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Asteroid (38476) 1999 TA91 occulting star 4U 444-161


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About this observation
Alex Pratt
Time of observation
05/01/2017 - 17:42
Asteroid (38476) 1999 TA91 and star 4U 444-161
Observing location
C11 and f/3.3 focal reducer
Watec 910 video camera
IOTA-VTI GPS time inserter
1/50th sec (0.02sec exposures)
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The mag 20 asteroid (38476) 1999 TA91 was predicted to occult the mag 8.6 star 4U 444-161 on 2017 January 5 at 17:42:25 UT +/- 5s, as seen from my location. The asteroid is small, producing a ground track shadow only 8km in diameter, and the maximum duration of the occultation would be 0.3s with a probability of success of about 2%.

The star is bright, so the Watec camera was set to run at 50 fields per second, 0.02s exposures. I was most fortunate to record the target star blink out for 0.3s as it was covered by the asteroid (see the light curve created using Limovie). I must have been on the centreline of the ground track. A short extract of the video is currently available on the BAA ARPS website.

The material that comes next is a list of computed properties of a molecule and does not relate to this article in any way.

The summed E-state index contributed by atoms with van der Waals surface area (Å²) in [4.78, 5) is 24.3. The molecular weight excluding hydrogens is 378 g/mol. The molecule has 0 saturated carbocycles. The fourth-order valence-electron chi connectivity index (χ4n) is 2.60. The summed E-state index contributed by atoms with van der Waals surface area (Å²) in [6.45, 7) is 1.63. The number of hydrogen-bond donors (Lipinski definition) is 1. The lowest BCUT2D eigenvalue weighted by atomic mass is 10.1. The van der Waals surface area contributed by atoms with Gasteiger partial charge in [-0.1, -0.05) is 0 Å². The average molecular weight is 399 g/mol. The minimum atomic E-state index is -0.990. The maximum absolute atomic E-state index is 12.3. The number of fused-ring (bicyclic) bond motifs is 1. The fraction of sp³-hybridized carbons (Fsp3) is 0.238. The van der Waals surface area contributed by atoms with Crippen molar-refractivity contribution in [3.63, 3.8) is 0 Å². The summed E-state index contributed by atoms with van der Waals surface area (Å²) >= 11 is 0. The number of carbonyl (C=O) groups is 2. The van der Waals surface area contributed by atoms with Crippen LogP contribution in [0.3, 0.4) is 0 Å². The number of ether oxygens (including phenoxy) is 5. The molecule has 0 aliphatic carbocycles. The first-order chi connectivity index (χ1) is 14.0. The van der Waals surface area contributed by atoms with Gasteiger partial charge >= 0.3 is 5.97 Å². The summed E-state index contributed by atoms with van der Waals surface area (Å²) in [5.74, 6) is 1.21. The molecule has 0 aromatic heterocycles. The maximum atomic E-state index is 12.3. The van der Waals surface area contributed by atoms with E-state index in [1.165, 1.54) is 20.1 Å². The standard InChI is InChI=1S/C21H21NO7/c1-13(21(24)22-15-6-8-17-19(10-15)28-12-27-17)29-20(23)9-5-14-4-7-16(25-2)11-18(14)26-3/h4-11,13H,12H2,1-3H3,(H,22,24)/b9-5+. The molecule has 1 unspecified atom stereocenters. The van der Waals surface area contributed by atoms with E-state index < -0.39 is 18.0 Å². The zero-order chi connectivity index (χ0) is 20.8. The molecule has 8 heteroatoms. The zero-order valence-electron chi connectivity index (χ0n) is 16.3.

The reduced timings are:-

17:42:22.54 +/- 0.02s     Disappearance

17:42:22.84 +/- 0.01s     Reappearance

Multiple observations of occultations by larger asteroids produce chords across the ground shadow of the body, allowing us to create a shape profile of the asteroid.

Accurate timings of asteroidal occultations also give an astrometric measurement of the position of the asteroid, of particular value now that Gaia is delivering a star catalogue of unprecedented accuracy.


Tim Haymes's picture

A fine result for such a small asteroid. Congratulations...

A R Pratt's picture

Thanks Tim.

It's nice to record one of these low probability occultations after so many negative results. Let's hope 2017 brings us clear skies to obtain multi-chord observations of wide track events across the British Isles.

Richard Miles's picture

Well done Alex on this rare achievement: being in the shadow of a tiny 7km object as seen from 406 million km away. Eventually when the Gaia data reaches fruition in about 5 year's time, observations of this kind will be able to be targeted with much greater certainty and so hopefully it will be possible to obtain chords from several observers. You never know, this one might have been a binary system.

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